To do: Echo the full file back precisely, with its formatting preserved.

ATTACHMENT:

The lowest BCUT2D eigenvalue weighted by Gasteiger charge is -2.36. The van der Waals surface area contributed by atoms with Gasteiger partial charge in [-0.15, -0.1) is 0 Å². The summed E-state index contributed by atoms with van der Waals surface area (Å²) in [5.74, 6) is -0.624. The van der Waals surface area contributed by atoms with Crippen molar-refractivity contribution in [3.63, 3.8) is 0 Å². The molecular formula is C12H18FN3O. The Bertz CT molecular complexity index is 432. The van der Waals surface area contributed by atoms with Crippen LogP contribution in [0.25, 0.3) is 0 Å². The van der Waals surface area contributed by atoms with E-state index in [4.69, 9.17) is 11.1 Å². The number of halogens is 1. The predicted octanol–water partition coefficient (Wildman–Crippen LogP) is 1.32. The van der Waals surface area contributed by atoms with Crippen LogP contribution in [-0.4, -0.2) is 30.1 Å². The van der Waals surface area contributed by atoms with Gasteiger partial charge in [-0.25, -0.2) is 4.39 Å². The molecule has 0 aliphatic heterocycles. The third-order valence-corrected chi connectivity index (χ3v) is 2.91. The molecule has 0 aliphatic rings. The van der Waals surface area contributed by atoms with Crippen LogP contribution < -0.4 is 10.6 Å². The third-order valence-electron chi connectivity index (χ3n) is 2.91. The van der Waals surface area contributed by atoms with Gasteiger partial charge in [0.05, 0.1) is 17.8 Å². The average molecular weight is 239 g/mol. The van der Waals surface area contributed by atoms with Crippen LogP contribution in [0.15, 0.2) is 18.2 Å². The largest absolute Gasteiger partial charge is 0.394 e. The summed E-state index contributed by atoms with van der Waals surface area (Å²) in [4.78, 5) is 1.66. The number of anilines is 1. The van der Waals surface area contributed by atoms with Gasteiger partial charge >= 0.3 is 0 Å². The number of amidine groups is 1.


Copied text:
The lowest BCUT2D eigenvalue weighted by Gasteiger charge is -2.36. The van der Waals surface area contributed by atoms with Gasteiger partial charge in [-0.15, -0.1) is 0 Å². The summed E-state index contributed by atoms with van der Waals surface area (Å²) in [5.74, 6) is -0.624. The van der Waals surface area contributed by atoms with Crippen molar-refractivity contribution in [3.63, 3.8) is 0 Å². The molecular formula is C12H18FN3O. The Bertz CT molecular complexity index is 432. The van der Waals surface area contributed by atoms with Crippen LogP contribution in [0.25, 0.3) is 0 Å². The van der Waals surface area contributed by atoms with E-state index in [4.69, 9.17) is 11.1 Å². The number of halogens is 1. The predicted octanol–water partition coefficient (Wildman–Crippen LogP) is 1.32. The van der Waals surface area contributed by atoms with Crippen LogP contribution in [-0.4, -0.2) is 30.1 Å². The van der Waals surface area contributed by atoms with Gasteiger partial charge in [-0.25, -0.2) is 4.39 Å². The molecule has 0 aliphatic heterocycles. The third-order valence-corrected chi connectivity index (χ3v) is 2.91. The molecule has 0 aliphatic rings. The van der Waals surface area contributed by atoms with Crippen LogP contribution < -0.4 is 10.6 Å². The third-order valence-electron chi connectivity index (χ3n) is 2.91. The van der Waals surface area contributed by atoms with Gasteiger partial charge in [0.05, 0.1) is 17.8 Å². The average molecular weight is 239 g/mol. The van der Waals surface area contributed by atoms with Crippen LogP contribution in [0.15, 0.2) is 18.2 Å². The largest absolute Gasteiger partial charge is 0.394 e. The summed E-state index contributed by atoms with van der Waals surface area (Å²) in [4.78, 5) is 1.66. The number of anilines is 1. The van der Waals surface area contributed by atoms with Gasteiger partial charge >= 0.3 is 0 Å². The number of amidine groups is 1.